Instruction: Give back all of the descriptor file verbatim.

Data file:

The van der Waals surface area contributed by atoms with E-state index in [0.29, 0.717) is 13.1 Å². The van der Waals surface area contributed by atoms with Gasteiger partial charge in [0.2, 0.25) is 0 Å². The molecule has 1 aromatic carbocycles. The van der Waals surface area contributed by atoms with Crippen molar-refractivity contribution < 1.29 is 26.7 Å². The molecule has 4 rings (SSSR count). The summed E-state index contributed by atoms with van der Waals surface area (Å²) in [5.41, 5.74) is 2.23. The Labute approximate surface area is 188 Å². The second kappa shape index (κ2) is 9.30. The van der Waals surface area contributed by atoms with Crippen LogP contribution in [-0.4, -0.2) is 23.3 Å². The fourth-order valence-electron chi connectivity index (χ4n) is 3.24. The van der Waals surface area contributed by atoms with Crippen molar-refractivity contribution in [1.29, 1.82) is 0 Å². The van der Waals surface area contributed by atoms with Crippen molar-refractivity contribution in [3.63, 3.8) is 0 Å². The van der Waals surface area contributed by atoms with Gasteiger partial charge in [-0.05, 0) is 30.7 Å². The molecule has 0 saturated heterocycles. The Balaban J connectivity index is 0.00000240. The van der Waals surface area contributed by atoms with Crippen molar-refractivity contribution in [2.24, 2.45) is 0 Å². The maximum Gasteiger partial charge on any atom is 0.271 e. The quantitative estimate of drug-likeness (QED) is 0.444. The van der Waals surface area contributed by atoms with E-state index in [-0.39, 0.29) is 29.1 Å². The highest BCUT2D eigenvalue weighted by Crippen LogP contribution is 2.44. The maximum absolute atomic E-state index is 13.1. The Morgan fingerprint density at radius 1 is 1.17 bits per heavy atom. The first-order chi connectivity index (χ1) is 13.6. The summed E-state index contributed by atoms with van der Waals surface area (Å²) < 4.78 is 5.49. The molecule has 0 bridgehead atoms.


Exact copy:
The van der Waals surface area contributed by atoms with E-state index in [0.29, 0.717) is 13.1 Å². The van der Waals surface area contributed by atoms with Gasteiger partial charge in [0.2, 0.25) is 0 Å². The molecule has 1 aromatic carbocycles. The van der Waals surface area contributed by atoms with Crippen molar-refractivity contribution < 1.29 is 26.7 Å². The molecule has 4 rings (SSSR count). The summed E-state index contributed by atoms with van der Waals surface area (Å²) in [5.41, 5.74) is 2.23. The Labute approximate surface area is 188 Å². The second kappa shape index (κ2) is 9.30. The van der Waals surface area contributed by atoms with Crippen LogP contribution in [-0.4, -0.2) is 23.3 Å². The fourth-order valence-electron chi connectivity index (χ4n) is 3.24. The van der Waals surface area contributed by atoms with Crippen molar-refractivity contribution in [1.29, 1.82) is 0 Å². The van der Waals surface area contributed by atoms with Crippen molar-refractivity contribution in [3.63, 3.8) is 0 Å². The van der Waals surface area contributed by atoms with Gasteiger partial charge in [-0.05, 0) is 30.7 Å². The molecule has 0 saturated heterocycles. The Balaban J connectivity index is 0.00000240. The van der Waals surface area contributed by atoms with Crippen molar-refractivity contribution in [2.24, 2.45) is 0 Å². The maximum Gasteiger partial charge on any atom is 0.271 e. The quantitative estimate of drug-likeness (QED) is 0.444. The van der Waals surface area contributed by atoms with E-state index in [-0.39, 0.29) is 29.1 Å². The highest BCUT2D eigenvalue weighted by Crippen LogP contribution is 2.44. The maximum absolute atomic E-state index is 13.1. The Morgan fingerprint density at radius 1 is 1.17 bits per heavy atom. The first-order chi connectivity index (χ1) is 13.6. The summed E-state index contributed by atoms with van der Waals surface area (Å²) < 4.78 is 5.49. The molecule has 0 bridgehead atoms.